Pushing the proverbial envelope is normal for comedy. The argument is there, of course, that all her sexual and shocking imagery is precisely intended to mock or subvert itself and other imagery like it, but it still makes me cringe a little. When it comes to women's issues, the "if you want to beat 'em, join 'em" approach seems to miss the point. On a social level, feminism tries to lessen the inequality gap between men and women. But on a mass scale, objectifying content of women increases gender inequality. Perhaps this is why when it comes to women’s issues, there are moments when watching Schumer’s comedy I personally can’t help but be very confused.

Let me give you an example.

In her latest season of Inside Amy Schumer, Schumer had a skit in which she was invited to act on the show Game of Thrones (which, for the uninitiated, is known for having very extreme scenes of violence and sex, even for HBO, and often both at the same time). But Game of Thrones is also known for its compelling story line and character sketches, so in the skit, Schumer was ecstatic and agreed. Then on set she was asked to do something she wasn't aware she had to do, which, comically, was simply the act of sitting on a horse. The entire thing made her feel uncomfortable and she ultimately put her foot down, refused the scene, and asked if she could possibly do any other scene. When the director suggested a nude sex scene with her actual brother, she agreed without hesitation.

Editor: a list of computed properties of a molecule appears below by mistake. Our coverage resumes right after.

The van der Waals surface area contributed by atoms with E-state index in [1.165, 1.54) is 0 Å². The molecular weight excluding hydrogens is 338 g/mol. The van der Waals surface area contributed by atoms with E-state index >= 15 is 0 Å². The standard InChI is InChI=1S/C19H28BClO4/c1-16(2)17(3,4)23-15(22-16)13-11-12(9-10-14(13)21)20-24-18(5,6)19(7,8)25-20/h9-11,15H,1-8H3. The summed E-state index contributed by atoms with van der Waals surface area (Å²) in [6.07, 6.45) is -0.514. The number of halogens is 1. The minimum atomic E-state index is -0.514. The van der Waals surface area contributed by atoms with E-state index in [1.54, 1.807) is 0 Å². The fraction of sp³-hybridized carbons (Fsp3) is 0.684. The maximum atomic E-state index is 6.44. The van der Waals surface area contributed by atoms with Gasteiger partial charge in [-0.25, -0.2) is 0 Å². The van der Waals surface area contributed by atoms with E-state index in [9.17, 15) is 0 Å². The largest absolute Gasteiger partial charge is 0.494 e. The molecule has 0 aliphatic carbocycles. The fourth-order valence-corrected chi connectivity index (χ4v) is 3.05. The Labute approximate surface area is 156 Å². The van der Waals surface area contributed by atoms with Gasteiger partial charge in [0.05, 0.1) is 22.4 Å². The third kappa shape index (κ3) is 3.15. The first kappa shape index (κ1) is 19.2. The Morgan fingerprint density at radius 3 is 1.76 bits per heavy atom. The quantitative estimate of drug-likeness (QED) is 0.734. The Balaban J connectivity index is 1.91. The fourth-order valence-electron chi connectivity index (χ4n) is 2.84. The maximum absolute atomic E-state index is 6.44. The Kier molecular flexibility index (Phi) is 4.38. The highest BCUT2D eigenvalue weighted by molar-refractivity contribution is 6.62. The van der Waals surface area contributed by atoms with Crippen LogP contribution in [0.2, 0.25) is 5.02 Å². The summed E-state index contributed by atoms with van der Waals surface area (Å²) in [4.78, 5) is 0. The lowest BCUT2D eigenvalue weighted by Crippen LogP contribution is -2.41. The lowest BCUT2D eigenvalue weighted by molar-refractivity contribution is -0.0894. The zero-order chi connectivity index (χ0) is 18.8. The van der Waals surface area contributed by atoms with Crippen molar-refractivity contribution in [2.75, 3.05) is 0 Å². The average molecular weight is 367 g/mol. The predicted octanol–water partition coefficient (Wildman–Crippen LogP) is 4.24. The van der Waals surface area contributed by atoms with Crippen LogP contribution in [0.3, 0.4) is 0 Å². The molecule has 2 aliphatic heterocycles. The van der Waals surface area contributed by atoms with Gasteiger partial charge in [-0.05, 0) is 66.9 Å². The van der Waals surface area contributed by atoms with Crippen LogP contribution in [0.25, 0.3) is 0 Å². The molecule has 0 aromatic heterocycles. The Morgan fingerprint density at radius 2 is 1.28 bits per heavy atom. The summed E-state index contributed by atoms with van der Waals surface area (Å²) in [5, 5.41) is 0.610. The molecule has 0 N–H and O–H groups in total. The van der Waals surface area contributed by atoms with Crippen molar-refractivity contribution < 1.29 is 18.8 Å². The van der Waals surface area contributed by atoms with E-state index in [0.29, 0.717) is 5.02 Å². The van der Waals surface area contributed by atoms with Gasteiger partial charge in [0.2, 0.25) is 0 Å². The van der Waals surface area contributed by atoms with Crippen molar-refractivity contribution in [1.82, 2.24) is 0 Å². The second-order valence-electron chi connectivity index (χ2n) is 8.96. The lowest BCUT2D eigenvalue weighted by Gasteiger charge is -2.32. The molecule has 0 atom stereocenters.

The skit is clearly a critique both of the show and of when actors feel pushed past their comfort zone filming scenes. The discomfort Dakota Johnson described in interviews about filming scenes in Fifty Shades of Grey comes to mind. Or Jennifer Lawrence's comments about how she needed to get drunk just to get through filming a recent sex scene.

Even if they've agreed to the film and are already on set, just how much is acceptable, and what lines when crossed go too far, are great questions, especially for women.

Another past skit of Schumer's that had me laughing (and befuddled) for days involved Schumer being pitched a role in an animated film alongside Megan Fox and Jessica Alba. When she arrived to the recording studio and saw what her character looked like—an obscene cartoon character that defecated herself, she quickly wanted to back out of the role. Losing dignity wasn't worth it, it seemed. But when her agent told her the percentage of revenue she'd get from all the merchandising that would come out of this role, she quickly agreed.